There are many mythologies around being a startup founder. Thousands of startup founders failed each year, and that might be because they fall for the common myths. Honestly, most of the myths isn’t true, and only rounding up popular misconceptions about starting a startup. Let’s look at these myths that are not entirely true!
Here they are:
1. A startup founder should work 80 hours/week
This might be true if you’re 20 and inexperience. Truth is, you still have time to do other things. Moreover, exercise, playtime, and socialisation are all important activities to maximize your brain power and imagination.
2. A startup founder won’t have a boss
If you think you will always be the boss, then think again. It’s your job to deal with boards of directors, customers, shareholders, and maybe investors. You also have to answer directly to regulators and bureaucrats at the federal, state, and local level. All of them can be pretty bossy.
3. Success = fundraising/investment
Once a startup is able to raise funds, or even got investment, you and people around you are considered successful. However, it’s only the beginning, since raising money is just a means to an end. You only get a shot at building a company.
4. All it takes is a good idea and a deck to attract investors
Just like Thomas Alva Edison said, “Vision without execution is hallucination!”. Many of us often tend to overvalue our idea. However, the hardest part is not the idea itself. It is, of course, the execution. Even now, shipping the right product at the right time to the right customers is not a piece of cake.
5. A startup idea should be unique
Some startups aims to create new markets. Turns out, it’s incredibly difficult and it takes a very long time. It’s a lot easier to find some segment that’s not being well-served. Many of the best startups are based on a meaningful tweak to how business as usual is conducted rather than on a unique idea.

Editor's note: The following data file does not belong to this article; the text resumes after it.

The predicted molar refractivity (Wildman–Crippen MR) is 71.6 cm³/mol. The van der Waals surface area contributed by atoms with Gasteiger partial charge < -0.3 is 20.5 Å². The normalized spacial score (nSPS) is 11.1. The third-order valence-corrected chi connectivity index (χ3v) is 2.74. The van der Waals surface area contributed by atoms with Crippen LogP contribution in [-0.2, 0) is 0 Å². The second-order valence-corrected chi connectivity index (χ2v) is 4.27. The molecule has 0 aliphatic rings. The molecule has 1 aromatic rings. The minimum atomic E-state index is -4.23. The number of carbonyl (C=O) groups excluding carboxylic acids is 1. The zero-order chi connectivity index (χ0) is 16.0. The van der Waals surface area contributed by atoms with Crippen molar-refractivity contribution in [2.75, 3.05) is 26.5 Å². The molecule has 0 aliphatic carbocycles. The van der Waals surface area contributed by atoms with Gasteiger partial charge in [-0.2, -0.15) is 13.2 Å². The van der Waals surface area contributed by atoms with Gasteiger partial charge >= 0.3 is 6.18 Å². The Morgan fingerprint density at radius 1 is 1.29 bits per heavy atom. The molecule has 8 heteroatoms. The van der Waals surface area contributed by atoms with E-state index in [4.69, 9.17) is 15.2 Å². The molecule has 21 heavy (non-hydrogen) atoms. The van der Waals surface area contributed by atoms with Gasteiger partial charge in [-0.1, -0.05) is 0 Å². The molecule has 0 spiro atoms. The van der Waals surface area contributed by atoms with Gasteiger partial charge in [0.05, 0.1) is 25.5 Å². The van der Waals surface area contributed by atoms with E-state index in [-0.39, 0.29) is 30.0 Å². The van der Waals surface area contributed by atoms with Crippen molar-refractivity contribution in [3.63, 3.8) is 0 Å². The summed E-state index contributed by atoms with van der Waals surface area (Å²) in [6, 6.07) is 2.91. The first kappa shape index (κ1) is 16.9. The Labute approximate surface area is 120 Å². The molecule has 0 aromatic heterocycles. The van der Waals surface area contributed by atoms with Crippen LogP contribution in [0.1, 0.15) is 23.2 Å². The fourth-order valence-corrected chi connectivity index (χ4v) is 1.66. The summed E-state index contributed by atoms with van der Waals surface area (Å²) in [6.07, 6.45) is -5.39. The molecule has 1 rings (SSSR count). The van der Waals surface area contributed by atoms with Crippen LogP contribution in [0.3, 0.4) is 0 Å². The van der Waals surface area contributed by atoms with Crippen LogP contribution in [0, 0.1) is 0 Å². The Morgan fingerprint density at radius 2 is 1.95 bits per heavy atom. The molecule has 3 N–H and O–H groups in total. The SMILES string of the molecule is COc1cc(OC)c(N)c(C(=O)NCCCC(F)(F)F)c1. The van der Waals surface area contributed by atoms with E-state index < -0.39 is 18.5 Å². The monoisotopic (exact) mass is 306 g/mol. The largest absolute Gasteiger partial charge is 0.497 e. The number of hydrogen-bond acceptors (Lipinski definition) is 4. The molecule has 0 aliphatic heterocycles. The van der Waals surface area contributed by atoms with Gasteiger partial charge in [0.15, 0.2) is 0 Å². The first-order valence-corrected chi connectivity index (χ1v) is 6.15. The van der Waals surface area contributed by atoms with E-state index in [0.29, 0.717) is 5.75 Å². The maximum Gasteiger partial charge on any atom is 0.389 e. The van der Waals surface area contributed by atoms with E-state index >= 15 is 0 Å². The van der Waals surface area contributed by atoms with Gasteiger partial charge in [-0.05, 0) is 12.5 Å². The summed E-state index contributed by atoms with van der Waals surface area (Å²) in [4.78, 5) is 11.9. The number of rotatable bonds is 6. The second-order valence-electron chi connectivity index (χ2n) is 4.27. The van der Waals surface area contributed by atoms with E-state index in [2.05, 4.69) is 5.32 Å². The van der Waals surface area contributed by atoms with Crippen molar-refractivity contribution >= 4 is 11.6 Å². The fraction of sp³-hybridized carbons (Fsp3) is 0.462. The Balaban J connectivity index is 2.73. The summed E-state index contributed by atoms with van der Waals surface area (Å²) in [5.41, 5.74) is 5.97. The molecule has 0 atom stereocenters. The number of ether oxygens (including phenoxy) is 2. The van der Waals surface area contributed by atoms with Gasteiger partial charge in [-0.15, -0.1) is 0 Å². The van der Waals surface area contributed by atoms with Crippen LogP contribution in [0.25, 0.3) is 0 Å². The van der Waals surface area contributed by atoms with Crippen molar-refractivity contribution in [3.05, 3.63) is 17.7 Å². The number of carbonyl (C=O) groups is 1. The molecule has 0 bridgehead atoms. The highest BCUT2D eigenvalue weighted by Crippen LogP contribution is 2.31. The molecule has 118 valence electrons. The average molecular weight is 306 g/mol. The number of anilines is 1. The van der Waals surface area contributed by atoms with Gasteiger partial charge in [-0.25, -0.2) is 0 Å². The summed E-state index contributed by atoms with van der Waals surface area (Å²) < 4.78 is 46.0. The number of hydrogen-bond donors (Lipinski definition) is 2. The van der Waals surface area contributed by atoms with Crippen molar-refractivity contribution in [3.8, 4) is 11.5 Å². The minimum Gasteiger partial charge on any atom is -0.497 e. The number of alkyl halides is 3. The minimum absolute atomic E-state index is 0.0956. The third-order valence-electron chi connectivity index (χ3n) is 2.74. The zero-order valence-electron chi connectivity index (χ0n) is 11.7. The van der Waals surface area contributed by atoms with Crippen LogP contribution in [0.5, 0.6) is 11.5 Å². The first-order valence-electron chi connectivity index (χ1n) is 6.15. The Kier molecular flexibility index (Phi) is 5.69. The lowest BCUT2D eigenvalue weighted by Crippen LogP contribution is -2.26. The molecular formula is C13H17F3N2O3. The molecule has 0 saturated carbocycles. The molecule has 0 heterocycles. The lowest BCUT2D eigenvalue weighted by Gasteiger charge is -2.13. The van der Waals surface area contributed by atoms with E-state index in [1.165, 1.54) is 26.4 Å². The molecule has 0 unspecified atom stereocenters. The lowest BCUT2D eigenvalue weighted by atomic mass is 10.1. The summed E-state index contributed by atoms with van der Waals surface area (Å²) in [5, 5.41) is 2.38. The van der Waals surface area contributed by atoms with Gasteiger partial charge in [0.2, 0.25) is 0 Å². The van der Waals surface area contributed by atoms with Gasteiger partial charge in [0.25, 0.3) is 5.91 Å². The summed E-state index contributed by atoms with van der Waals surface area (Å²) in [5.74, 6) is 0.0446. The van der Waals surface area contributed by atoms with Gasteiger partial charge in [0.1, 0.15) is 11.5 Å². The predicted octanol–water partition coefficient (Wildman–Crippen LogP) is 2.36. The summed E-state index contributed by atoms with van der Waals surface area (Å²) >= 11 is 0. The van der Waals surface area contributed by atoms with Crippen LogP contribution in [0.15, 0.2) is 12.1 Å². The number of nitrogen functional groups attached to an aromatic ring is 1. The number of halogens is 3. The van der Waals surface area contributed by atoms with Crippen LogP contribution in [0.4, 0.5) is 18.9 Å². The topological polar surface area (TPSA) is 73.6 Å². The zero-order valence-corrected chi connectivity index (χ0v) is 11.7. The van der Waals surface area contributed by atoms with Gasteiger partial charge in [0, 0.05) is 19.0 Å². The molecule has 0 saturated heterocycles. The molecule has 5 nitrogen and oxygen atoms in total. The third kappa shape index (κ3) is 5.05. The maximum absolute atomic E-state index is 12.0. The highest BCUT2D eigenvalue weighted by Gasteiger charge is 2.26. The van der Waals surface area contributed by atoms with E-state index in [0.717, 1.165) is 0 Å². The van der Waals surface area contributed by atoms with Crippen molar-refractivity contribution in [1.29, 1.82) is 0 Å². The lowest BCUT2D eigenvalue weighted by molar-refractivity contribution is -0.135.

6. Just build a great product
You and your co-founder have a brilliant idea, and believe that the startup is building something truly cool. Any competitor will fall into place. Wrong. You have to build it all simultaneously. You can build the most elegant, powerful product ever, but if no one ever uses it, does it really matter?
First thing first, you should focus on building a company that people want to work for. Your team is the one who are going to execute your (so-called) great idea.
7. A startup founder must be a happy man
What makes you happy is entirely up to you. Most people are actually happier without the headaches, risks, burdens, hurdles, and uncertainty of having their own company. So, if you think that a startup founder is one lucky guy, then you should think twice.
8. Being a startup founder and building a startup is the only way to get rich
The world’s top billionaires are entrepreneurs/startup founders. People assume that it is the only way to be super rich. Unfortunately, there’s no data or logic to support the premise that any given person will make more money running their own business. Did you know that Microsoft created some 10,000 millionaires?
Do you feel enlightened to continue the startup life without believing the myths?
Next read… A Guide on Hiring The Very First Employee
Article contributed by Startup Jobs Asia‘s Team.
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